As we step into the next decade of the 21st century, the practice of law is evolving at a rapid pace. What was a slow unyielding profession is now taking giant strides to keep pace with globalization, redefining traditional beliefs, practices, and even roles. Lawyers, today, globally, must come to terms with new and emerging concepts in the field that traditionally, would have meant professional hara-kiri. So be it outsourcing or being connected to clients 24/7 using a BlackBerry, or even embracing the buzzwords of the year “preventive lawyering”, lawyers today have their plates full. As they try to make sense of these changes, here’s a run down list of some of the most significant changes that we see (or will see) in the legal landscape in India:
Technology—It obviously brings the world closer but inherently most lawyers have been averse to adapting to new technology. Relying on their stenographers and clerks for almost all secretarial practices, most of them still store paper versions of their old client files as records. Luckily, the boom in India’s IT sector has definitely made an impact on how lawyers view technology and most of them are now developing an affinity for technology, even if it means starting with merely using a BlackBerry.
The need of the hour—Most of the big law firms have already adopted sound records and knowledge management practices. These include storing digital versions of old cases, adopting relevant e-mail management systems, e-billing, using document template software and websites like www.Onecle.com, and basically moving towards a paperless office. Training their lawyers to use these systems/software and highlighting the importance of these practices are obvious essentials. The next decade is bound to see more investments by law firms, individual lawyers and corporate legal departments in the area of technology that will make processes and work more efficient and productive.
Heightened Collaboration and People Management Skills—Law, today, is practiced in a world without borders. Geographical boundaries have been rendered irrelevant in a global marketplace where information is now available for free on Google, thus providing anyone easy access to material that was previously only available to lawyers using expensive, subscription-only libraries. In such a world, lawyers have to reinvent and upgrade their skill set. Being a good lawyer is no longer enough. While there are plenty of good lawyers (what with all the excellent training institutes we have), what a client is looking for is a lawyer who is proactive in identifying and addressing client needs (read legal issues) and designing legal health checkups, risk assessments and behavioural analyses to head off future problems.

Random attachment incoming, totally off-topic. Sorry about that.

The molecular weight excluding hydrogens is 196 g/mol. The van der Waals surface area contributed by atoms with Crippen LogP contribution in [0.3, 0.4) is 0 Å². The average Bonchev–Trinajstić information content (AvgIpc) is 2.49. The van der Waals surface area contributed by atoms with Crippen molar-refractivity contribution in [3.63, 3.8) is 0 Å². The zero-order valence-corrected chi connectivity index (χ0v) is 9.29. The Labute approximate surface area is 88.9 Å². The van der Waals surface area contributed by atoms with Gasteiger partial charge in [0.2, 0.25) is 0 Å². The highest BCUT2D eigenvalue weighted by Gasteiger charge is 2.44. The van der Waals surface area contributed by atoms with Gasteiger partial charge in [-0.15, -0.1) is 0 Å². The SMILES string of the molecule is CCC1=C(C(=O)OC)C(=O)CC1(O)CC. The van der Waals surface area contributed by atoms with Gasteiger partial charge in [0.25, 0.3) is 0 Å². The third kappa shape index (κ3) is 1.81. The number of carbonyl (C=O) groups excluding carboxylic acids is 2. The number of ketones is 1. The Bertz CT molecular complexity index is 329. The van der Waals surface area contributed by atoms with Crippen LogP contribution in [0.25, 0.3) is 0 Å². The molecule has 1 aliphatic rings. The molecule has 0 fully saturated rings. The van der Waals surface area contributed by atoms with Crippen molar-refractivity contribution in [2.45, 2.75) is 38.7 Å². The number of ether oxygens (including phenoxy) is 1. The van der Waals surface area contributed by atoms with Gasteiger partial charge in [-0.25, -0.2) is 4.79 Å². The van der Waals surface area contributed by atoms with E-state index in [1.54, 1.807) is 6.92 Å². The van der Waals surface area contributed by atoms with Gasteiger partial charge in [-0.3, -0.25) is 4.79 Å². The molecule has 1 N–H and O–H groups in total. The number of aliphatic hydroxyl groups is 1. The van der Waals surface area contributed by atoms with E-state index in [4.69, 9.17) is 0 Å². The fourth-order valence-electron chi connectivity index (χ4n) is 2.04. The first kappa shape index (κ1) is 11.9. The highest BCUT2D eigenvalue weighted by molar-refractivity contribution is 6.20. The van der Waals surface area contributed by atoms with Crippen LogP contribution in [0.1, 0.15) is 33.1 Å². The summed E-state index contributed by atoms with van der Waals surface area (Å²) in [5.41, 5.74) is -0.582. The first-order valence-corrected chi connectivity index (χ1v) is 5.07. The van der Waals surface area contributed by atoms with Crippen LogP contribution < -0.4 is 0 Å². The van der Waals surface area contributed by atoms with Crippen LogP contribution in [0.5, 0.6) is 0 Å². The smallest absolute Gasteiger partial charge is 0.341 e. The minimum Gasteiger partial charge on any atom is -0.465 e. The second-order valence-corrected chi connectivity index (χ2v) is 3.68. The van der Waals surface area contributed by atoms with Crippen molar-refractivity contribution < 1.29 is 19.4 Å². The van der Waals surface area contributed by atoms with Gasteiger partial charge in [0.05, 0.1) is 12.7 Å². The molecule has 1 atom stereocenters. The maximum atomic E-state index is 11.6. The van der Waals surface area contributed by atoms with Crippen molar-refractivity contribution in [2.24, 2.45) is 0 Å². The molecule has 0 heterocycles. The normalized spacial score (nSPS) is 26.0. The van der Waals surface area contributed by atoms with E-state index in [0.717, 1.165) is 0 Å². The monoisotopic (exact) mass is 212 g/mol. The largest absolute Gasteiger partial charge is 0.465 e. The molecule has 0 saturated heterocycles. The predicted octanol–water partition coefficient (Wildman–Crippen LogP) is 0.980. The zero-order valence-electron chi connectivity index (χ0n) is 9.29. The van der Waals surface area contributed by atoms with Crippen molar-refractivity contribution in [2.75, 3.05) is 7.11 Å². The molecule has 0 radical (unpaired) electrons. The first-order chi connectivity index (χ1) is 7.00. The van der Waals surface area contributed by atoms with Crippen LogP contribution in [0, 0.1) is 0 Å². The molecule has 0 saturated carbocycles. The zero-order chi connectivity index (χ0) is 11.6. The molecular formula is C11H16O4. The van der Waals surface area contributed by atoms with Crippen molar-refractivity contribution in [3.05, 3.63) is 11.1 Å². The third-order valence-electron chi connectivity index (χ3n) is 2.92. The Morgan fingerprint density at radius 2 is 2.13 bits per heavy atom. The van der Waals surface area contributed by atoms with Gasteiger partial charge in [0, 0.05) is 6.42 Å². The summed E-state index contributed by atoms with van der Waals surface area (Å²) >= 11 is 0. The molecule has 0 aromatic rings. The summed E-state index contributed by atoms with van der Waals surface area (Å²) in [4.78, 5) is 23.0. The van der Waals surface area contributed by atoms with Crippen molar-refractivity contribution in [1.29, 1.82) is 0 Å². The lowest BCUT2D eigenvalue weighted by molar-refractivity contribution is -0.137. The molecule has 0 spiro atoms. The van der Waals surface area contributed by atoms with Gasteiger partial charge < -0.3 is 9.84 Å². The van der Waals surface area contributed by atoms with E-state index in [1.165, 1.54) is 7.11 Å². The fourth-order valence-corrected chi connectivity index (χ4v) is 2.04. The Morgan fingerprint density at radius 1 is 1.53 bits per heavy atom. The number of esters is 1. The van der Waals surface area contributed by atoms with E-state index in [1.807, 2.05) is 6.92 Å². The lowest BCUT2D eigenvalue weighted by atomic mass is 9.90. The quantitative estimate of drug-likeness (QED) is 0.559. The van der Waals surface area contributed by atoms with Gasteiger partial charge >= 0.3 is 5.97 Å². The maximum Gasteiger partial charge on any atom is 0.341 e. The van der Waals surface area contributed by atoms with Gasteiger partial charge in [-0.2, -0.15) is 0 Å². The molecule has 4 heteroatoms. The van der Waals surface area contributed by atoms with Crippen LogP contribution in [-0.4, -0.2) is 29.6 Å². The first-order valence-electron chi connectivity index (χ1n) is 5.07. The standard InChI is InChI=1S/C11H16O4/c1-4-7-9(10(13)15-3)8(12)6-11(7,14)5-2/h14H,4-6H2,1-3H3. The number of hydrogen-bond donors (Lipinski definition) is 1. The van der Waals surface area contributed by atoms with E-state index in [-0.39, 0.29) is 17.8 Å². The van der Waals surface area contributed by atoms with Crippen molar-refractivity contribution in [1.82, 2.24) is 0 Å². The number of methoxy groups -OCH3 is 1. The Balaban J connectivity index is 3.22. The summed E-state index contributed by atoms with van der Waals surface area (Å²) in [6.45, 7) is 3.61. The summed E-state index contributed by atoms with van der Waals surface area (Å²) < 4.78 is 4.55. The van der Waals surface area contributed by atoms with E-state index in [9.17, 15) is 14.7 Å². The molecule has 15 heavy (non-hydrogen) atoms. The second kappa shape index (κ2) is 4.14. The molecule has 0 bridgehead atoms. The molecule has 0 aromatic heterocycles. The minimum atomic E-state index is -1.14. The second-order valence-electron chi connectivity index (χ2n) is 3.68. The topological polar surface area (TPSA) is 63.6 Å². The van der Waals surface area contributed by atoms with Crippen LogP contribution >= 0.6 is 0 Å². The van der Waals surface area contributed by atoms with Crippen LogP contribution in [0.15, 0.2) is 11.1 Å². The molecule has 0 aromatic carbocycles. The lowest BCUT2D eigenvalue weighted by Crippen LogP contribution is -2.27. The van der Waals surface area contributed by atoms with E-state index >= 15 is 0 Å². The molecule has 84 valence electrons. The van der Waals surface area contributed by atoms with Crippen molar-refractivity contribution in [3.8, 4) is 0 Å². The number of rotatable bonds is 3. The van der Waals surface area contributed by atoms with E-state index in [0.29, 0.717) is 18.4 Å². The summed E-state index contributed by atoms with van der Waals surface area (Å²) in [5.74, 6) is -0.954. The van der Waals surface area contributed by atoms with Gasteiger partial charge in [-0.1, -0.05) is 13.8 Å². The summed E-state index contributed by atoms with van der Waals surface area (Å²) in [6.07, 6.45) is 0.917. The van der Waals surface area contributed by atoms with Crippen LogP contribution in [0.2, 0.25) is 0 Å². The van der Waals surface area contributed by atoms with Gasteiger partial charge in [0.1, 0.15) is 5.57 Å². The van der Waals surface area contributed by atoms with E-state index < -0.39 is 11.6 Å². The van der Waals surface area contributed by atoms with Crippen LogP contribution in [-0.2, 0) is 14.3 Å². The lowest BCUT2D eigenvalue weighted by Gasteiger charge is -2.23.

The need of the hour—The value addition that today’s lawyer has to bring to the table is proportionate to his success. A lawyer adept at collaborating effectively with multiple stakeholders across borders and managing their expectations astutely will be the one to rise to the top of the order faster. People and time management skills have come to play an ever important role in a profession that was earlier viewed to be elitist where the lawyer played God for his client. In a decade rocked by unprecedented financial scandals and recession, today’s client not only expects able defence but also preventive lawyering whereby risks are identified and assessed before hand and checks are put in place to ensure minimal exposure.
Flexibility—Law, as a profession is becoming increasingly flexible. A small and rather irreverent example is the fact that our judges no longer wear the ceremonial wigs in Court and during the hot sweltering Delhi summers, High Court lawyers need not wear their robes when moving around in Court. Key takeaway: flexibility.Change is the only constant and law as well as lawyers need to treat this as a talisman. Putting needless checks and balances to stop an eventuality such as the entry of foreign law firms showcases the system’s rigidity in its extreme, most intolerant form. On the other hand, job insecurity due to outsourcing is also more propaganda and paranoia and less fact.
The need of the hour—Lawyers, both in house and outside counsel, must be flexible to traverse new career paths. As the profession evolves it requires flexibility and an open mind to explore newer avenues, newer technology, and newer processes.
These may seem like soft skills at the onset, but training lawyers in these areas is imperative. Law colleges and Bar associations can help lawyers develop these skills by offering courses (more practical than theoretical) to train their students/members. Even the relevance of these institutions is fast changing. No longer is a law college a stepping stone for a career in the civil service or in politics. Today it is a serious training ground for some of our country’s smartest legal minds. Similarly no longer is a Bar association merely a stamp of prestige. Bar associations across the world must reach out to their members offering them training in essential skills as well opening newer avenues for them to explore. A myopic view of the LPO industry or the entry of foreign law firms into India are certainly not what we’d like our Bar associations to be remembered for.